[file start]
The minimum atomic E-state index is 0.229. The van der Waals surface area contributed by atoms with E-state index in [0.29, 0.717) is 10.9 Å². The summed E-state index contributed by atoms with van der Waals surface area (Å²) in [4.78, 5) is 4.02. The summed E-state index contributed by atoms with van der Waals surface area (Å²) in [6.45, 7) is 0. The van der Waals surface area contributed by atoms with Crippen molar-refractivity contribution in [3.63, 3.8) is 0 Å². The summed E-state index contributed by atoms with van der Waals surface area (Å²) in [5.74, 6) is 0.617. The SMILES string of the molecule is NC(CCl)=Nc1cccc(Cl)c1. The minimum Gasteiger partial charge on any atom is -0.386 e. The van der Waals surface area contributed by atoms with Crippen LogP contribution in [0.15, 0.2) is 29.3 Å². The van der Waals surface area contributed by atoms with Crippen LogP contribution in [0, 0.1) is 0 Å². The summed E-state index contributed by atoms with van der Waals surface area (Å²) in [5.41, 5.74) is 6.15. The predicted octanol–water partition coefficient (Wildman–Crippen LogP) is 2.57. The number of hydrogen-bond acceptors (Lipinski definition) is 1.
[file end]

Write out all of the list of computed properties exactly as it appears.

The minimum atomic E-state index is 0.229. The van der Waals surface area contributed by atoms with E-state index in [0.29, 0.717) is 10.9 Å². The summed E-state index contributed by atoms with van der Waals surface area (Å²) in [4.78, 5) is 4.02. The summed E-state index contributed by atoms with van der Waals surface area (Å²) in [6.45, 7) is 0. The van der Waals surface area contributed by atoms with Crippen molar-refractivity contribution in [3.63, 3.8) is 0 Å². The summed E-state index contributed by atoms with van der Waals surface area (Å²) in [5.74, 6) is 0.617. The SMILES string of the molecule is NC(CCl)=Nc1cccc(Cl)c1. The minimum Gasteiger partial charge on any atom is -0.386 e. The van der Waals surface area contributed by atoms with Crippen LogP contribution in [0.15, 0.2) is 29.3 Å². The van der Waals surface area contributed by atoms with Crippen LogP contribution in [0, 0.1) is 0 Å². The summed E-state index contributed by atoms with van der Waals surface area (Å²) in [5.41, 5.74) is 6.15. The predicted octanol–water partition coefficient (Wildman–Crippen LogP) is 2.57. The number of hydrogen-bond acceptors (Lipinski definition) is 1.